MC: An Actor Prepares.
GC: An Actor Prepares. He really - we look to him as the man who invented the grammar of acting, and so those constant techniques of how to become - how to think like a character how to physically become a character, motivation, all of that: that's common. We'll deal with that. And particularly here at UGA, I mean, that's built into our curriculum. We say, right up front, we are a Stanislavsky-based, that's what we are. And then each one of us has our own area of interest, and some of those techniques build off of the Stanislavsky work very easily. You know, the Chekov work that I do, he was a student of Stanislavsky's, but he took that and said, "Well, Stanislavsky, you're all emotion, but now I'm going to go with the physical," so then I'm kind of veering off but I can still go back and say, "You know, we're still going for that objective that Stanislavsky built, we're just getting to it another way." But then we have Meisner, again coming from Lee Strasberg and that whole school but based in Stanislavsky again but coming at it their own way, and you know there's so many different techniques. I know we have people in the department that do Alba which is a breathing technique, and then just all the different vocal techniques, Rodenburg and Linklater, all these people have their own take on it, but you are kind of speaking the same language.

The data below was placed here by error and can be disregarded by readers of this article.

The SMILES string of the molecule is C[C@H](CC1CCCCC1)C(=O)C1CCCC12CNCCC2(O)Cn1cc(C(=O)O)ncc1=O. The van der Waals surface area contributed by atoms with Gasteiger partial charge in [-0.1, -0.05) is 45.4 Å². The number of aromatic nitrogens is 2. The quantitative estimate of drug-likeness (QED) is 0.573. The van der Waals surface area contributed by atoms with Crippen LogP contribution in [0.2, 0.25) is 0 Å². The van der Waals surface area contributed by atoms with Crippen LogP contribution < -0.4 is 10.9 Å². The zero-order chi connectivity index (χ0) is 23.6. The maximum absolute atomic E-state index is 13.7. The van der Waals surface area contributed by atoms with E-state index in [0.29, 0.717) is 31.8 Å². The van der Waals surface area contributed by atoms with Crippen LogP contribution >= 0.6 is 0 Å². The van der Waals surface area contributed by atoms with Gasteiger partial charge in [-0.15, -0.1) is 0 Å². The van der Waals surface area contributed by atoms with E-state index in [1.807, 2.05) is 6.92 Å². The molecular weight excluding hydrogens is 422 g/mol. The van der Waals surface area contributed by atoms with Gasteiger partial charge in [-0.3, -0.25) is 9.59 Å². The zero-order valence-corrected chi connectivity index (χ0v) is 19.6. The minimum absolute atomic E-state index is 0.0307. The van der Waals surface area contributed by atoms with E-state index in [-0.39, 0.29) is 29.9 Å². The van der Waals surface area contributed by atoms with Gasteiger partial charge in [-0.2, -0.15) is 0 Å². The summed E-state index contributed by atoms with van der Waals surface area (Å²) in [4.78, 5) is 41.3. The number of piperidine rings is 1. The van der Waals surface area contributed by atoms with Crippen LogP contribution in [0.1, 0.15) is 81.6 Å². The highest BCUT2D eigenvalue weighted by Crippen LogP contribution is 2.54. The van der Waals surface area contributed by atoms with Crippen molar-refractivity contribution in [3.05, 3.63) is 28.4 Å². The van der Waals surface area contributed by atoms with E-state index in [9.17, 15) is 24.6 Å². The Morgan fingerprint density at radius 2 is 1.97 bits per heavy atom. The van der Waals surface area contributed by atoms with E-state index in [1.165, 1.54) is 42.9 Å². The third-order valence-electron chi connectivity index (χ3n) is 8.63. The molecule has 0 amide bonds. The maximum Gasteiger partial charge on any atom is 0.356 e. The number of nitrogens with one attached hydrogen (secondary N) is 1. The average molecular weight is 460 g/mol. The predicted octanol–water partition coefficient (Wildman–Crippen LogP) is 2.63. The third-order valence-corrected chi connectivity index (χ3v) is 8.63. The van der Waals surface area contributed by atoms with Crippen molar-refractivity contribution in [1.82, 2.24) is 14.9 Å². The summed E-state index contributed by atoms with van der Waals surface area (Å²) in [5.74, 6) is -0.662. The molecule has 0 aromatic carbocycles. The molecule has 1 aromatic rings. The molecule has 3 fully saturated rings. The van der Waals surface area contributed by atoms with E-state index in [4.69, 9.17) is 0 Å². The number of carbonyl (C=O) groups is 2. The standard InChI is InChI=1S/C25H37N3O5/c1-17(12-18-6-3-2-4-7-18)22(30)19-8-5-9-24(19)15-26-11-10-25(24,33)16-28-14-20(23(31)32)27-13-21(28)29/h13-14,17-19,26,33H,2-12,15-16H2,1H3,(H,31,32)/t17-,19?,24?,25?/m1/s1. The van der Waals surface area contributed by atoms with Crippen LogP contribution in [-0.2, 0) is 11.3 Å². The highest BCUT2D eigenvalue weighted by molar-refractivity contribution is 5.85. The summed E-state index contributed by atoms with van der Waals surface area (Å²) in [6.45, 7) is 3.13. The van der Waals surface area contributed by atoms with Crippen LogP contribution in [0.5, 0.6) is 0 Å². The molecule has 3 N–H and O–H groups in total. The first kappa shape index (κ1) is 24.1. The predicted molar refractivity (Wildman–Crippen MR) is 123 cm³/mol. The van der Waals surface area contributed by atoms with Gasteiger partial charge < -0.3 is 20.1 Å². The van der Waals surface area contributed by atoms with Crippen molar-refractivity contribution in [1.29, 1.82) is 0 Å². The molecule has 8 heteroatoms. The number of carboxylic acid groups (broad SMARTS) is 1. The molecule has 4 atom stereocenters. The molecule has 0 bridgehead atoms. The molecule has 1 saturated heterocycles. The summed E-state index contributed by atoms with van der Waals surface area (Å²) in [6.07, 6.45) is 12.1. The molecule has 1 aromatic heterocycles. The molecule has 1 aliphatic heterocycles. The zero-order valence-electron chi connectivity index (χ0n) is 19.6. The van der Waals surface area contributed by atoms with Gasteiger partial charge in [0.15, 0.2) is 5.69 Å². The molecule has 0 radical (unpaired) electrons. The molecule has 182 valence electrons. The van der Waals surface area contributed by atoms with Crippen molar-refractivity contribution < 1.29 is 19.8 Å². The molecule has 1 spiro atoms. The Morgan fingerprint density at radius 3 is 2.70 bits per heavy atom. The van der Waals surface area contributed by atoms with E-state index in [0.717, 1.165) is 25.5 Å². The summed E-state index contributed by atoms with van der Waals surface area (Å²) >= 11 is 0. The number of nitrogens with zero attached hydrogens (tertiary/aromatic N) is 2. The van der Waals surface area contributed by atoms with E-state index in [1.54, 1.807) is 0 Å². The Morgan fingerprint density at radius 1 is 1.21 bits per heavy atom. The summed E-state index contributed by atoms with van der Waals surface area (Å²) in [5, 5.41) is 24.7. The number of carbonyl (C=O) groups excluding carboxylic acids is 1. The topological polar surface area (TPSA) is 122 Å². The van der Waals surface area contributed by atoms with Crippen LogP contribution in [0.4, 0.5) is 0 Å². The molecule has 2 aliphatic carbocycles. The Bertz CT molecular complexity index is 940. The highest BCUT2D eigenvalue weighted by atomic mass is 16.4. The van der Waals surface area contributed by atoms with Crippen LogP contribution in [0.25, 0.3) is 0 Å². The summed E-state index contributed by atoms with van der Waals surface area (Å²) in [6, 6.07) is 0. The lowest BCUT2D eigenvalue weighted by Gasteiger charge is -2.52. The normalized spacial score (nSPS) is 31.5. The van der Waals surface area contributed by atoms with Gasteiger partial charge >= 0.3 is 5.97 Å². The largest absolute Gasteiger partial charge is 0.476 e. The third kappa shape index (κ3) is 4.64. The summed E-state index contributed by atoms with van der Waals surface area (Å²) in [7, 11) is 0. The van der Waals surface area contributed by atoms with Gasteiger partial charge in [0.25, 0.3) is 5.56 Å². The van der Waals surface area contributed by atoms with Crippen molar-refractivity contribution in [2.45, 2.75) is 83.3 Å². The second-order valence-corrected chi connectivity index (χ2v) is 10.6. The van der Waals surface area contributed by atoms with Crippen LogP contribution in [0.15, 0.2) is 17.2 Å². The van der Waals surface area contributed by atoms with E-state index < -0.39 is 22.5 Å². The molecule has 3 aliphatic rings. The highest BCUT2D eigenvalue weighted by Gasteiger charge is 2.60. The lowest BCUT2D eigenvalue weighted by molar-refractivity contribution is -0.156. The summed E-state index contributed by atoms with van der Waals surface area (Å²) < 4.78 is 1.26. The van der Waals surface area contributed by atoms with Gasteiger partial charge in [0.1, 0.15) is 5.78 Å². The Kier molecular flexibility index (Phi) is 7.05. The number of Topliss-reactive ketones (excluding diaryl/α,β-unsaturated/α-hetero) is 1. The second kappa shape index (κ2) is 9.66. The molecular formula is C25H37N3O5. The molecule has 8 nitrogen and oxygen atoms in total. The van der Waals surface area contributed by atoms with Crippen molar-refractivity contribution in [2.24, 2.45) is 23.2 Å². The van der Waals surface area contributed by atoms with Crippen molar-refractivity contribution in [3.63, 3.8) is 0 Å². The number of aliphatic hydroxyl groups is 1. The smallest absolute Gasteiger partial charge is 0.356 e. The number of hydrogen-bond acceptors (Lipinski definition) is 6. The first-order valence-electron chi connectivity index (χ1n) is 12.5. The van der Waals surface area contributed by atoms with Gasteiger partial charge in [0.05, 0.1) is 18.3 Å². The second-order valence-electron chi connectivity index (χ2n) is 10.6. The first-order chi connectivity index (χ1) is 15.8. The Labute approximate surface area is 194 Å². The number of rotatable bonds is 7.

I think where things, if at all there's a conflict - and I don't even know if conflict is the right word - is the final, what the final product is, because everyone has their own taste. Every teacher has their own taste in what they like to see, and so some people would look at something and go, "Oh, I really don't like what that actor's doing" but you have to kind of step - and for peer review this is really actually a really good point: you have to kind of step back and go, "You know, I really don't like what they're doing, but are they doing it well. You know? I don't like that style of acting." For instance, the Chekov work is, you know, comes from a very large place. You embody the characters in a large way but some people would say, "Oh! That's overacting!" But if the point - looking at it as the teacher - is to go, "Are they doing the techniques?" Then you go, "Yes. They have accomplished the technique of the grotesque and they're doing it very well." That doesn't necessarily mean that you like it. So yes, I think there's a number of different levels and you just kind of have to have that objective eye to be able to look past your own personal tastes sometimes and be able to look at it just as, "Here are the steps of the techniques. Are they doing it?" We have, I guess it's our own, we have juries for the undergraduate students, which I guess is peer review - I had not thought of that; see, you're opening me up in so many ways!